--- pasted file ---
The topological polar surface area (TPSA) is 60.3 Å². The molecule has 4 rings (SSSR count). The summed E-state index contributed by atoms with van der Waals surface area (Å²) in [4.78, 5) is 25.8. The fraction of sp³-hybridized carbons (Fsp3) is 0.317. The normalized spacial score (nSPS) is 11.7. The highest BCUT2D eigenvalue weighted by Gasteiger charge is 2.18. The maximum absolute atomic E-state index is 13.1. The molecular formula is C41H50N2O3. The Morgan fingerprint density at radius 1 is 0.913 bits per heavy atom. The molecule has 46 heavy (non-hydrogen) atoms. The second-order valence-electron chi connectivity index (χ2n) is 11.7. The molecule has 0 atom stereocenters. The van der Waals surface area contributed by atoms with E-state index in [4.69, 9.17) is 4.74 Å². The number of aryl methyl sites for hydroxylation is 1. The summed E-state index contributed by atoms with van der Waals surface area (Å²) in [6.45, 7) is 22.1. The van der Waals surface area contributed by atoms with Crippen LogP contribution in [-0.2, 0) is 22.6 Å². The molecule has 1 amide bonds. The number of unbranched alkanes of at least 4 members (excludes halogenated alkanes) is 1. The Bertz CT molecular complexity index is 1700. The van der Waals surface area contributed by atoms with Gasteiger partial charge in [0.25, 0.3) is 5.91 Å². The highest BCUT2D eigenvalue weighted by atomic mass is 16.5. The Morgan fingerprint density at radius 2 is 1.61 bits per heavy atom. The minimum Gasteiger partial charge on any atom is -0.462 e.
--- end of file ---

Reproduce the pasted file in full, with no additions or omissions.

The topological polar surface area (TPSA) is 60.3 Å². The molecule has 4 rings (SSSR count). The summed E-state index contributed by atoms with van der Waals surface area (Å²) in [4.78, 5) is 25.8. The fraction of sp³-hybridized carbons (Fsp3) is 0.317. The normalized spacial score (nSPS) is 11.7. The highest BCUT2D eigenvalue weighted by Gasteiger charge is 2.18. The maximum absolute atomic E-state index is 13.1. The molecular formula is C41H50N2O3. The Morgan fingerprint density at radius 1 is 0.913 bits per heavy atom. The molecule has 46 heavy (non-hydrogen) atoms. The second-order valence-electron chi connectivity index (χ2n) is 11.7. The molecule has 0 atom stereocenters. The van der Waals surface area contributed by atoms with E-state index in [4.69, 9.17) is 4.74 Å². The number of aryl methyl sites for hydroxylation is 1. The summed E-state index contributed by atoms with van der Waals surface area (Å²) in [6.45, 7) is 22.1. The van der Waals surface area contributed by atoms with Crippen LogP contribution in [-0.2, 0) is 22.6 Å². The molecule has 1 amide bonds. The number of unbranched alkanes of at least 4 members (excludes halogenated alkanes) is 1. The Bertz CT molecular complexity index is 1700. The van der Waals surface area contributed by atoms with Gasteiger partial charge in [0.25, 0.3) is 5.91 Å². The highest BCUT2D eigenvalue weighted by atomic mass is 16.5. The Morgan fingerprint density at radius 2 is 1.61 bits per heavy atom. The minimum Gasteiger partial charge on any atom is -0.462 e.